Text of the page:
Well-written science fiction stories entertain with exceptional dialogue and a great grasp of character voice.
Covering familiar thematic ground, A Second Coming and Other Stories, science fiction short stories by E. A. Moore, represents a promising debut.
This collection of short stories, mostly set on a realistic Earth, covers familiar ground in science fiction. An alien presence invades, only to offer the inhabitants of Earth—particularly the animals—enhanced mental powers. A strange box allows an unwitting hero to correct a single mistake. A car, gifted with artificial intelligence, toys with its neurotic passenger.
The concepts are solid enough to have filled out a season of The Twilight Zone, but they’re also less than original. “The Mulligan Box,” for example, recalls “The Monkey’s Paw” without the grisly comeuppance. On its own, this tendency to build on extant themes isn’t a critical flaw, since the stories are otherwise fairly engaging.
However, frustratingly, the book fails to develop its themes to a satisfying conclusion. In “I, Car,” for example, the concept of an intelligent vehicle slowly losing its patience with a trying passenger is overshadowed by an overbearing monologue by the vehicle’s creator, at the end of which the vehicle exhibits relatively minor evidence of its emotional development. This particular story begs for greater length and exploration, conjuring the possibility of a slowly awakening vehicular social class raised to awareness by sheer irritation with humanity. “The Mulligan Box” also presents a tantalizing concept that could benefit from greater length. A bolder, more aggressive take on some of the themes could also improve stories that seem to wrap up without really concluding. Again, “The Mulligan Box” is a good example of this: having lost the magical, wish-granting box, the main character simply shrugs his shoulders and goes on with his life, never learning any more about the box’s dire warning.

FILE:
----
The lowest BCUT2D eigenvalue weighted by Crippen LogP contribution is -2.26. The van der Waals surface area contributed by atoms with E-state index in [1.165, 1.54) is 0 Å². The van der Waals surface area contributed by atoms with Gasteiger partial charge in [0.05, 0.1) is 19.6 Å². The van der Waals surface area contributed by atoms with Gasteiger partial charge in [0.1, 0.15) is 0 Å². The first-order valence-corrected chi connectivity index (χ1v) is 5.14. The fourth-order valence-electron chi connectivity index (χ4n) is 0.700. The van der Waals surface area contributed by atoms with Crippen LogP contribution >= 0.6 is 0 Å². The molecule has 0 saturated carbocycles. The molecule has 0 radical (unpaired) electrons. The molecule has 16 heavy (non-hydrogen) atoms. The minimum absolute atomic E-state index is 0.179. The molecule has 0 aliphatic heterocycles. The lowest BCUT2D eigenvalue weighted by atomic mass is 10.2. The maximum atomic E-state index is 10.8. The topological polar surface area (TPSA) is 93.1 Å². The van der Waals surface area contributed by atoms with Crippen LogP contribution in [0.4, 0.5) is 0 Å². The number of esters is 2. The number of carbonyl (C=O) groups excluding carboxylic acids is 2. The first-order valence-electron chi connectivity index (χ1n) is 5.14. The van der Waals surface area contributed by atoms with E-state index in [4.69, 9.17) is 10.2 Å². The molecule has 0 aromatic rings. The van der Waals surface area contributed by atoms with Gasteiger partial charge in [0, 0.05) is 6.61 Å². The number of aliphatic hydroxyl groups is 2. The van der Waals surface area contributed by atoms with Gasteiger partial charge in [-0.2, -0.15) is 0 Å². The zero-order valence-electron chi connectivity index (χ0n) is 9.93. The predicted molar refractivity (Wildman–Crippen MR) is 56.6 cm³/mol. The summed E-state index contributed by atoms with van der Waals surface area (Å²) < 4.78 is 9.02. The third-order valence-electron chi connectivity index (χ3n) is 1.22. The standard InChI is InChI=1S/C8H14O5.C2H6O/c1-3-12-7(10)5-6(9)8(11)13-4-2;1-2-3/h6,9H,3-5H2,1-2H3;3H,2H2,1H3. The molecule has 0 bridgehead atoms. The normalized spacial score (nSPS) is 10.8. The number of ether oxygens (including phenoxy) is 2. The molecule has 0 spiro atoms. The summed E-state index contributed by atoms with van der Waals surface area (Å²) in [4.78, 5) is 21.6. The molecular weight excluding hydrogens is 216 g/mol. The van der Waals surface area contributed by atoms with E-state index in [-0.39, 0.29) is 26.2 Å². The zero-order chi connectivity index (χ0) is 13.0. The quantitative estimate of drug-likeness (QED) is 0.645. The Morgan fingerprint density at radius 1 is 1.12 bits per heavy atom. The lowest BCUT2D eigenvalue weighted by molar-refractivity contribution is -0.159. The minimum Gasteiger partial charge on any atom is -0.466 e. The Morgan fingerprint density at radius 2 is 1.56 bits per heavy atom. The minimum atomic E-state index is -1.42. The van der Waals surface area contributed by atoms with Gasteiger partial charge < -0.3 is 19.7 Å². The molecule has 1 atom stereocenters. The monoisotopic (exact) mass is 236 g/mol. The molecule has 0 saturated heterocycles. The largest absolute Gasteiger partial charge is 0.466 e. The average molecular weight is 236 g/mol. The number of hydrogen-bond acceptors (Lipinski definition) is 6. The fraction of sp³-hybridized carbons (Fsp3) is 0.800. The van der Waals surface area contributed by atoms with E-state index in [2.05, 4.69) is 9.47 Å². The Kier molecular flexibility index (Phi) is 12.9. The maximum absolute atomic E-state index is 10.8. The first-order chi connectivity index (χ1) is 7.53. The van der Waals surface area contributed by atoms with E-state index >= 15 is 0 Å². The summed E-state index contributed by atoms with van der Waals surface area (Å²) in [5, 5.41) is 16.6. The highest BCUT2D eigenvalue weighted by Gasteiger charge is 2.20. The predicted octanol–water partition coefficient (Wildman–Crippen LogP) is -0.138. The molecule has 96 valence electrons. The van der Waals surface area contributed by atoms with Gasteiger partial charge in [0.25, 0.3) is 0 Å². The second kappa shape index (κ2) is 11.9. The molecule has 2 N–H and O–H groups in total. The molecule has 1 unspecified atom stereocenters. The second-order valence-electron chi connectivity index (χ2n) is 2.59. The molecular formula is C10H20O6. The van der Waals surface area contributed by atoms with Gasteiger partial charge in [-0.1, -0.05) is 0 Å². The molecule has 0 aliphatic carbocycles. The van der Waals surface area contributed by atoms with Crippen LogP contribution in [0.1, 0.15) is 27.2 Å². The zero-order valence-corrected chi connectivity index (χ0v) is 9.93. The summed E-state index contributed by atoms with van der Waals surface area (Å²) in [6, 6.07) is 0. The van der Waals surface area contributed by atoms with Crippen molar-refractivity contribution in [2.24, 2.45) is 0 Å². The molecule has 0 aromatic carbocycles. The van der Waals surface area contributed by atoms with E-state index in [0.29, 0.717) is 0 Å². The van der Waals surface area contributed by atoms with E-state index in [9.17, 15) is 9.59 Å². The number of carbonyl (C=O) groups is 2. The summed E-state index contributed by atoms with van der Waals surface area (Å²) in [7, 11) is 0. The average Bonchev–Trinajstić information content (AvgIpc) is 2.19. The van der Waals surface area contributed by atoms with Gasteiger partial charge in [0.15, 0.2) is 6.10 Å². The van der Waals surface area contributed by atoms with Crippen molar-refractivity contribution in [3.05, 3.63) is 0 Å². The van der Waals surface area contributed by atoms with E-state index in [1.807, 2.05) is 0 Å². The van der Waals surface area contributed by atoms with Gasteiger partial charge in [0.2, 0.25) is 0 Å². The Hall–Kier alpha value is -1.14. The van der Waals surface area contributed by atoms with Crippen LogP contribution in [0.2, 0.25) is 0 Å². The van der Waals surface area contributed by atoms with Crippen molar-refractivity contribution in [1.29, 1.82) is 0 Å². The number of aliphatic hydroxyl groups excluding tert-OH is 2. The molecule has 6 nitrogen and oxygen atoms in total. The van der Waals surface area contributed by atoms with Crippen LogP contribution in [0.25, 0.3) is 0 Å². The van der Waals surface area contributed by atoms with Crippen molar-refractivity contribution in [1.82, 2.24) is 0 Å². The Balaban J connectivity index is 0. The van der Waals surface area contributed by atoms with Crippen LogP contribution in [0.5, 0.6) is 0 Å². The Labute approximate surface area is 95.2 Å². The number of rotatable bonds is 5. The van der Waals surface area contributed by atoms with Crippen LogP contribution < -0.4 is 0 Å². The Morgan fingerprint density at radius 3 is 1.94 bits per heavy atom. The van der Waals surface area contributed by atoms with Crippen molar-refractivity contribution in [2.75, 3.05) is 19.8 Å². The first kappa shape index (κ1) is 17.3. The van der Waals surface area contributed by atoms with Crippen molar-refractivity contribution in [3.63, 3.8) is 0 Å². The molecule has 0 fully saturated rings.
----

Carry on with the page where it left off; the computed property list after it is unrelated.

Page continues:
The stories tend to focus on personalities rather than on technical factors. Each does a fine job fleshing out believable characters. Dialogue in particular is natural and easy to read, in some cases contributing more to the story than the rest of the writing put together. The standout is Livingston, the telepathic cat of the book’s namesake story, “A Second Coming.” Avoiding the hazards of becoming either too comical or too wise, the hyperintelligent cat remains lifelike even when he pushes the envelope of plausibility. This could also be why the standout story of this volume, “A Paper Trail,” is so engaging. Written almost entirely as memos, this tale of bureaucratic woe allows the author’s strength in character voice to shine brightly.
Well written and fun to read, this book entertains. Science fiction fans should expect to enjoy it.
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